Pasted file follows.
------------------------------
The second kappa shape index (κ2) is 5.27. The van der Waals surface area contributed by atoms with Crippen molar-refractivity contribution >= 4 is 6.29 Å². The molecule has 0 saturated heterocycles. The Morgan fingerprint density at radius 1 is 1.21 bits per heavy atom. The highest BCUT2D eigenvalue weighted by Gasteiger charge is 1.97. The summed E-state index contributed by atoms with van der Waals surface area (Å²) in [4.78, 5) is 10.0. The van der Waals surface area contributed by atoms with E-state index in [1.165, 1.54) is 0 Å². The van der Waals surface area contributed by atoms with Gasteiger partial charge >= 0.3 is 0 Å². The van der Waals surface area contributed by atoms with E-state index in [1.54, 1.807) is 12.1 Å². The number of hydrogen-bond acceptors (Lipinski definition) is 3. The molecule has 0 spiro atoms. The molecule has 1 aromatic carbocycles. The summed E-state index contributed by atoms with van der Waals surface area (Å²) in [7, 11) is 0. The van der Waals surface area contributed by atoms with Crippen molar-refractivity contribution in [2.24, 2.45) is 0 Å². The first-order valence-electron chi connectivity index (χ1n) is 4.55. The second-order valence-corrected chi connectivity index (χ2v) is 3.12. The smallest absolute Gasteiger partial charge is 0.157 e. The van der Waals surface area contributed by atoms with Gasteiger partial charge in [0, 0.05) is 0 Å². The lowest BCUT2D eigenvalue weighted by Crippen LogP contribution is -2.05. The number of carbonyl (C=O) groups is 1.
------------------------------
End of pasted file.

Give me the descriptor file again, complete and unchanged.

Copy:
The second kappa shape index (κ2) is 5.27. The van der Waals surface area contributed by atoms with Crippen molar-refractivity contribution >= 4 is 6.29 Å². The molecule has 0 saturated heterocycles. The Morgan fingerprint density at radius 1 is 1.21 bits per heavy atom. The highest BCUT2D eigenvalue weighted by Gasteiger charge is 1.97. The summed E-state index contributed by atoms with van der Waals surface area (Å²) in [4.78, 5) is 10.0. The van der Waals surface area contributed by atoms with E-state index in [1.165, 1.54) is 0 Å². The van der Waals surface area contributed by atoms with Gasteiger partial charge >= 0.3 is 0 Å². The van der Waals surface area contributed by atoms with E-state index in [1.54, 1.807) is 12.1 Å². The number of hydrogen-bond acceptors (Lipinski definition) is 3. The molecule has 0 spiro atoms. The molecule has 1 aromatic carbocycles. The summed E-state index contributed by atoms with van der Waals surface area (Å²) in [7, 11) is 0. The van der Waals surface area contributed by atoms with Crippen molar-refractivity contribution in [2.24, 2.45) is 0 Å². The first-order valence-electron chi connectivity index (χ1n) is 4.55. The second-order valence-corrected chi connectivity index (χ2v) is 3.12. The smallest absolute Gasteiger partial charge is 0.157 e. The van der Waals surface area contributed by atoms with Gasteiger partial charge in [0, 0.05) is 0 Å². The lowest BCUT2D eigenvalue weighted by Crippen LogP contribution is -2.05. The number of carbonyl (C=O) groups is 1.